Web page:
There are some films/filmmakers who revel in their weirdness. Audiences going into watch the new David Lynch readily expect an explosion of surrealism. A sinister midget? Cross country lawnmowers? Oh David, you do spoil us. But then again, there are those peculiar films which lull you into a false sense of security, then BAM! A hippopotamus walks across the screen. Yes, you heard me.
Which leads me into Sleeping Sickness, upcoming German director Ulrich Kohler’s Cameroonian set film. The film starts off fairly dryly, with our introduction to doctor Ebbo Velten (Pierre Bokma), who is working in a remote hospital dealing with ‘sleeping sickness’. Sleeping sickness manifests itself with bouts of insomnia and fatigue, causing the sufferer severe disorientation. The film structurally tries to reflect this condition, in its elliptic editing and humid visuals.
Velten and his family are about to return back to Germany, after a long stint in Africa, and one critic has described the film as a representation of the displacement felt by moving between the continents. Personally, I felt it difficult to assign a particular message or theme to the film, such is its surreal, subtle allure. Halfway through the film, without warning, the focus shifts onto a young French-Congolese doctor named Nzila (Jean- Christophe Folly), who is embarking on a similar mission to Velten. He meets Velten there, and sees that the white doctor has become a shell of his former self.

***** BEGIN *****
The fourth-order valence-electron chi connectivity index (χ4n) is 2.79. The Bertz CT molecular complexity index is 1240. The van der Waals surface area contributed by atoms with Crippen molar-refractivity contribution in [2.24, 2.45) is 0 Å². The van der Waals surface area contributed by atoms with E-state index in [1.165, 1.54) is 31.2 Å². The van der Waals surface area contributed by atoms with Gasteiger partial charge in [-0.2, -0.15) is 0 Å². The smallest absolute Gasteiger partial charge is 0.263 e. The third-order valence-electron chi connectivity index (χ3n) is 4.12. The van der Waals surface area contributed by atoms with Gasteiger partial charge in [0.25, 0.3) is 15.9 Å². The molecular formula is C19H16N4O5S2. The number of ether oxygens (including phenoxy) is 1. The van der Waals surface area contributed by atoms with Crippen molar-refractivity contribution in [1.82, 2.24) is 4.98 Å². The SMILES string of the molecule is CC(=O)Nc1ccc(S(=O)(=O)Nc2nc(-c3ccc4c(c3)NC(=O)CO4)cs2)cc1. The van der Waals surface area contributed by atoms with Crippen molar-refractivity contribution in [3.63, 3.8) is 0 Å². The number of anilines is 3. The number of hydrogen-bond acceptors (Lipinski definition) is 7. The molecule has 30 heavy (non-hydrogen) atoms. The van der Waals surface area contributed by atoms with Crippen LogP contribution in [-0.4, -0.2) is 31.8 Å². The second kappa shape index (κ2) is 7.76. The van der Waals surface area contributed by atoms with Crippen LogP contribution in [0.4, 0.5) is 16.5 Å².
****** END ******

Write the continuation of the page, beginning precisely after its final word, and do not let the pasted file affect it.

I mentioned David Lynch earlier, and there are some parallels to be drawn with the disorientating structure and fluid, interchanging characters. Yet Sleeping Sickness is perhaps more unsettling because it often feels like a conventional observational drama akin to Claire Denis, then sidesteps you with a moment of absurdism. I can’t say I thought Sleeping Sickness was a great film, because it was slightly unsatisfying in its elusiveness. But this is also why it stays with you after the credits roll.